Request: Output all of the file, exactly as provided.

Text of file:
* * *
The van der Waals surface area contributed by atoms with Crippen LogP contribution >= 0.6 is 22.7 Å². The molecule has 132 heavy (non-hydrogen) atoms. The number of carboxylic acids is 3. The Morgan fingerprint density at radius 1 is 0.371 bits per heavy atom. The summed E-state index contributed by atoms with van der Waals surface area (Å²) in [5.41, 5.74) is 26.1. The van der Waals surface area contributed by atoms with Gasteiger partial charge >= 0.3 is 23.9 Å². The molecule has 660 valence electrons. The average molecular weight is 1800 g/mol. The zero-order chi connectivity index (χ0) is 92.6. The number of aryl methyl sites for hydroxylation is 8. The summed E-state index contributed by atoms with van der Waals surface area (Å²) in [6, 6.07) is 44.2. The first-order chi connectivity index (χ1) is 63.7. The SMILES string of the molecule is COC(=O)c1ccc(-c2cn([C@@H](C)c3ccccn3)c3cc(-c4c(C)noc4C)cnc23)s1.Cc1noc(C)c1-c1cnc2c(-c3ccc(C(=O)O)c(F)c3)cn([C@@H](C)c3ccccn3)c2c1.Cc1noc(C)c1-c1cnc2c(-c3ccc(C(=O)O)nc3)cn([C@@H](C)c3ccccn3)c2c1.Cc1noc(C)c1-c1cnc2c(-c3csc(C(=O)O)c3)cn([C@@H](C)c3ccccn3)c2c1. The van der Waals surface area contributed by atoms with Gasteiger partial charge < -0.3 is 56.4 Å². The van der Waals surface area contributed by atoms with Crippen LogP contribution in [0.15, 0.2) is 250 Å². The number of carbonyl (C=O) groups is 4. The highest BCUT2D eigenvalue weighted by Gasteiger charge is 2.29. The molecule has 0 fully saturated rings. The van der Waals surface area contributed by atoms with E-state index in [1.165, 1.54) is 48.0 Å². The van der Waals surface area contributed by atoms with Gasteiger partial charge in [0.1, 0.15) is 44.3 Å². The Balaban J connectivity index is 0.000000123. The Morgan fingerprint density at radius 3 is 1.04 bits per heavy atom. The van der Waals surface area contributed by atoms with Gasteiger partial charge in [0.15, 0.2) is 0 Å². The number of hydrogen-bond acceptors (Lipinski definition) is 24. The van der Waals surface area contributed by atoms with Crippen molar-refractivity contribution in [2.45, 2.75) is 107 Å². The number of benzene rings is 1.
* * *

The van der Waals surface area contributed by atoms with Crippen LogP contribution >= 0.6 is 22.7 Å². The molecule has 132 heavy (non-hydrogen) atoms. The number of carboxylic acids is 3. The Morgan fingerprint density at radius 1 is 0.371 bits per heavy atom. The summed E-state index contributed by atoms with van der Waals surface area (Å²) in [5.41, 5.74) is 26.1. The van der Waals surface area contributed by atoms with Gasteiger partial charge >= 0.3 is 23.9 Å². The molecule has 660 valence electrons. The average molecular weight is 1800 g/mol. The zero-order chi connectivity index (χ0) is 92.6. The number of aryl methyl sites for hydroxylation is 8. The summed E-state index contributed by atoms with van der Waals surface area (Å²) in [6, 6.07) is 44.2. The first-order chi connectivity index (χ1) is 63.7. The SMILES string of the molecule is COC(=O)c1ccc(-c2cn([C@@H](C)c3ccccn3)c3cc(-c4c(C)noc4C)cnc23)s1.Cc1noc(C)c1-c1cnc2c(-c3ccc(C(=O)O)c(F)c3)cn([C@@H](C)c3ccccn3)c2c1.Cc1noc(C)c1-c1cnc2c(-c3ccc(C(=O)O)nc3)cn([C@@H](C)c3ccccn3)c2c1.Cc1noc(C)c1-c1cnc2c(-c3csc(C(=O)O)c3)cn([C@@H](C)c3ccccn3)c2c1. The van der Waals surface area contributed by atoms with Gasteiger partial charge < -0.3 is 56.4 Å². The van der Waals surface area contributed by atoms with Crippen LogP contribution in [0.15, 0.2) is 250 Å². The number of carbonyl (C=O) groups is 4. The highest BCUT2D eigenvalue weighted by Gasteiger charge is 2.29. The molecule has 0 fully saturated rings. The van der Waals surface area contributed by atoms with E-state index in [1.165, 1.54) is 48.0 Å². The van der Waals surface area contributed by atoms with Gasteiger partial charge in [0.1, 0.15) is 44.3 Å². The Balaban J connectivity index is 0.000000123. The Morgan fingerprint density at radius 3 is 1.04 bits per heavy atom. The van der Waals surface area contributed by atoms with Gasteiger partial charge in [0.15, 0.2) is 0 Å². The number of hydrogen-bond acceptors (Lipinski definition) is 24. The van der Waals surface area contributed by atoms with Crippen molar-refractivity contribution in [2.45, 2.75) is 107 Å². The number of benzene rings is 1.